by Jyoti Murray.
At the very beginning of the Yoga Sūtras, Maharishi Patanjali shares with the reader the Yamas and the Niyamas. The Yamas are ethical practices and the Niyamas are observances along the path of ones yoga journey. There’s a reason for Patanjali placing these precepts at the beginning of the Sūtras which points to this very simple fact that yoga and behaviour go together, they can’t be separated.
For many beginners they start their study of yoga with Āsana practice and “how to do yoga” and yet have little understanding of ethics or basic yoga etiquette.
Some weeks ago I was teaching to beginners and was sharing with them a little on yoga philosophy and as I gazed around noticing this sea of bags and scattering of mobile phone decided it was a perfect time to share on the etiquette of the “does and don’ts” when we enter a yoga studio.
So this goes out lovingly to everyone from beginners – advanced students:)
The first Niyama is Śaucha translating to cleanliness or purity, external and internal.
The late B.K.S Iyengar said this “The body is your temple. Keep it pure & clean for the soul to reside in.”
He is not only speaking to how Asana (the physical postures) & Pranayama are used to aid the purification process of the body, but also what goes into it through our senses and mind.
So, Śaucha reaches beyond that immediate meaning of personal hygiene. To be cleaned also means to have your senses refreshed and vibrant, seeing things clearly and truly. The same way you clean your sunglasses or your windshield on your car before you go for a drive.
Śaucha is also about energies, there are subtle levels of energy that we accumulate throughout our days, on our garments, our hair & skin and by the simple act of “washing” the day away with a shower there’s a noticeable change in how we feel. Same goes for wearing clean clothes and who doesn’t love the feeling of fresh bed linen when you retire at the end of long day!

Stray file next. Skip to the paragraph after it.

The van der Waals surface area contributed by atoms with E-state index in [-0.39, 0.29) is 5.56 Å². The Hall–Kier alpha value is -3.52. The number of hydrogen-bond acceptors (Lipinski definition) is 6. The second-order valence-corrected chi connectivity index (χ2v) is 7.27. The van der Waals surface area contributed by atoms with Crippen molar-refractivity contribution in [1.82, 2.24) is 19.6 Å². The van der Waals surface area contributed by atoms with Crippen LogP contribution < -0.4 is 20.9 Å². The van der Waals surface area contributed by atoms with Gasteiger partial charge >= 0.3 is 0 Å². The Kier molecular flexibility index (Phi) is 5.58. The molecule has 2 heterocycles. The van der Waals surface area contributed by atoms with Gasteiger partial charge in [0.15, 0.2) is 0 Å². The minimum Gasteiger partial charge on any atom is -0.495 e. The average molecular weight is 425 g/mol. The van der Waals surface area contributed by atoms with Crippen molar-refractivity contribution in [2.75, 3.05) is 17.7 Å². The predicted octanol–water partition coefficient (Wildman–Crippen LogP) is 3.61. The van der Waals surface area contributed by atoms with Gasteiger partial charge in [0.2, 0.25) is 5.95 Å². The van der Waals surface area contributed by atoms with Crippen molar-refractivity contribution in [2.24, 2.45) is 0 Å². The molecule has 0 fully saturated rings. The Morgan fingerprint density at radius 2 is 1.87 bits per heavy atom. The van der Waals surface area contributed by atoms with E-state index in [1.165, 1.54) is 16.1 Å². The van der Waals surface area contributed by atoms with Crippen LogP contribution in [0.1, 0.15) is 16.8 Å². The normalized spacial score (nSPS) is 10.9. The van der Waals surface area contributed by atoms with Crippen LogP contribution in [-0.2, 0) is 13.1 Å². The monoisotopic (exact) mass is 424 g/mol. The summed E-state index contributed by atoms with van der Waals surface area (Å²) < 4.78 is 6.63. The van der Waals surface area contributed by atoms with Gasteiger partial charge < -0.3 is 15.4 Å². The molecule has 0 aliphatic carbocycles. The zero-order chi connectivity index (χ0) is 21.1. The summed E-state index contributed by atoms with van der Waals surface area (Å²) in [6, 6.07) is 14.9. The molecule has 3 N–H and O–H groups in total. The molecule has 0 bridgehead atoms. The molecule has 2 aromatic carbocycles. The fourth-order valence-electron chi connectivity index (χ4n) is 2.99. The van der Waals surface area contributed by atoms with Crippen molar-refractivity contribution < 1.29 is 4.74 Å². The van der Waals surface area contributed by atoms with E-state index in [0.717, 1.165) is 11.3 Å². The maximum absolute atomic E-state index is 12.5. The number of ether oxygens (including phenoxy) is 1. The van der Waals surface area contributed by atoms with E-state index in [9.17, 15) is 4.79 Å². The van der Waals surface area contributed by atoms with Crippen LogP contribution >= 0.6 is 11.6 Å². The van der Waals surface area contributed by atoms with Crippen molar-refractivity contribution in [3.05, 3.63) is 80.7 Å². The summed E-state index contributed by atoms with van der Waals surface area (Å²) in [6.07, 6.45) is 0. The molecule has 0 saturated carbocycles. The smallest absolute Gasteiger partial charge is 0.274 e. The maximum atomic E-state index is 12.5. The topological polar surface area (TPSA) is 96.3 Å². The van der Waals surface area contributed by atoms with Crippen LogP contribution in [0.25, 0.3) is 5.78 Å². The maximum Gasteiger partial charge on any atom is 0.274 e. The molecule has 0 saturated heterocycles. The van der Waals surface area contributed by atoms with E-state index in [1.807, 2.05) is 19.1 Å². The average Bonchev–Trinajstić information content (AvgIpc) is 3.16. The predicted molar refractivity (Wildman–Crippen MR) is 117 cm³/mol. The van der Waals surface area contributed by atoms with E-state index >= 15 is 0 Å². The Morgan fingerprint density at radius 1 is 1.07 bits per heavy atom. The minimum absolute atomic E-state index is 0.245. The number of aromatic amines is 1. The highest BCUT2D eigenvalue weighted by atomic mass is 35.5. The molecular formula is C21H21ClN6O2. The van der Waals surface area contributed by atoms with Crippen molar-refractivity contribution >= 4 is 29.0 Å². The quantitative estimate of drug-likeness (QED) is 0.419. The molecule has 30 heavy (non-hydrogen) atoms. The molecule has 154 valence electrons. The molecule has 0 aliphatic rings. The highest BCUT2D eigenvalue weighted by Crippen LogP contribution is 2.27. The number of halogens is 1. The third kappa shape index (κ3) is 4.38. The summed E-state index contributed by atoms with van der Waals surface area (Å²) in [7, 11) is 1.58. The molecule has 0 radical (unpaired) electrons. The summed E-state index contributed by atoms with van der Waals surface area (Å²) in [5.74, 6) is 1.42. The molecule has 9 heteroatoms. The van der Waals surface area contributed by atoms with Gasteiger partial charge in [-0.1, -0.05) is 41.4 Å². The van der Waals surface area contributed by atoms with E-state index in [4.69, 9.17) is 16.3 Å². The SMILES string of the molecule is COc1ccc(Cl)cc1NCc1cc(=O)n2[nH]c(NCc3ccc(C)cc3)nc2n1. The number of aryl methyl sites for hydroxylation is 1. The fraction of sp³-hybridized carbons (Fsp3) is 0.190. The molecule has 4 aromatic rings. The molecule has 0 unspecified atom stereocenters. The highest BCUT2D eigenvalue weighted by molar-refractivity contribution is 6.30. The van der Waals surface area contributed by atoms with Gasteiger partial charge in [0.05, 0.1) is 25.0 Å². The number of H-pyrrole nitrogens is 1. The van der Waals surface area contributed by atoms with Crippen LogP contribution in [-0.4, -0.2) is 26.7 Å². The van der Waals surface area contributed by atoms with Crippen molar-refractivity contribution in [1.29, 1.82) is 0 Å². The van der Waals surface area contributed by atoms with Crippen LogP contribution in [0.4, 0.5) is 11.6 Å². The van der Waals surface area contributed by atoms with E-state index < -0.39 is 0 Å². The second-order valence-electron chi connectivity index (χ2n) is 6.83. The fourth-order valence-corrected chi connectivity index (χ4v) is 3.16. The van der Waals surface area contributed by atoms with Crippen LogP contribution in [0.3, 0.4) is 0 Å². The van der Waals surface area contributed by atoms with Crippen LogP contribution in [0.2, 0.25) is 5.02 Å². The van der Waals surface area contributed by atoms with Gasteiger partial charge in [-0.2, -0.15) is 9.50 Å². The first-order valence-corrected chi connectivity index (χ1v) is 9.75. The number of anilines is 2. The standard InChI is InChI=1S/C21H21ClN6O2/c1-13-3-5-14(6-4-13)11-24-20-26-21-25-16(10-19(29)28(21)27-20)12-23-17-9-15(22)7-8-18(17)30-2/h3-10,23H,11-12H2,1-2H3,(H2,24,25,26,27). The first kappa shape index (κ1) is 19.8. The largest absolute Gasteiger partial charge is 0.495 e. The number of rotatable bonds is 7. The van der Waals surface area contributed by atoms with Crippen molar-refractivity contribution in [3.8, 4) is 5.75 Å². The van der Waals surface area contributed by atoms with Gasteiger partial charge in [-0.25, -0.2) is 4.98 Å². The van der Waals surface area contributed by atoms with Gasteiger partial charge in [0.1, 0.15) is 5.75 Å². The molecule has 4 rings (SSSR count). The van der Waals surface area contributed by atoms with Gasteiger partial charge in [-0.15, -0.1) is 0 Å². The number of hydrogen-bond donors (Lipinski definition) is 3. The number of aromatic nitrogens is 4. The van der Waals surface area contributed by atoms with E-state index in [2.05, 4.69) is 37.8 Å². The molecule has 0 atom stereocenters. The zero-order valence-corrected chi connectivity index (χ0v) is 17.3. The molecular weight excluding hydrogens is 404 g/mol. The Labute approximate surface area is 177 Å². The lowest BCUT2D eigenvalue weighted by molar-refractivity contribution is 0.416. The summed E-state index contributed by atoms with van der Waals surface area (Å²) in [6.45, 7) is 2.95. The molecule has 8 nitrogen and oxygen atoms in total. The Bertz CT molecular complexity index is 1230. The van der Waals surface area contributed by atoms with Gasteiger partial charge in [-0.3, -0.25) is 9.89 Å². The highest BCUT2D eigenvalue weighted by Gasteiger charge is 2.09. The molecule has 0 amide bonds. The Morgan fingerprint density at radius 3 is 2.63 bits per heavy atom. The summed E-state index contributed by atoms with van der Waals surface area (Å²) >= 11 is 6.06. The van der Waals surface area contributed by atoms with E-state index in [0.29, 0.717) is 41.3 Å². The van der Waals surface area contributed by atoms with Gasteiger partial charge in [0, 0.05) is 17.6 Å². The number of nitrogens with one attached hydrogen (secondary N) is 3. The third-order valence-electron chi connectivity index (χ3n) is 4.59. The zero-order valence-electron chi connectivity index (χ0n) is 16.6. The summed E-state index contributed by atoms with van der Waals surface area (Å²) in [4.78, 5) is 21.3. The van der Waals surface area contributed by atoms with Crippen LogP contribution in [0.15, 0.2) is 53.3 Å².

Śaucha is leaving you shoes at the entrance before you walk into a yoga studio, śaucha is the cleaning of your mat after class. Śaucha is keeping your personal environment simple & uncluttered, making your bed, wearing fresh clean clothes, eating wholesome healthy food & drinking clean water to maintain you body for vitality and prevention of disease.
Immediately when you walk into a yoga studio it has a calming effect right? Any wonder why, think about how much positive energy is built up in a yoga studio with 4-5 classes being held there every day? You notice how the mats are neatly rolled and props are stored in a tidy manner. We learn then how to handle our mats with care after class and return our props as we found them and bring essence of respect for all things.
Śaucha is a purity that operates on many levels and to experience the fullness of our yoga class we leave all personal belongings in the storage space, especially electronic devices! The studio space is one that is sacred and that is felt as soon as we enter, it’s fresh, clean and uncluttered.
Let’s all enjoy the sacredness, disconnect for 90 mins from our devices, trusting our personal belongings are safe in the wonderful space that’s been provided.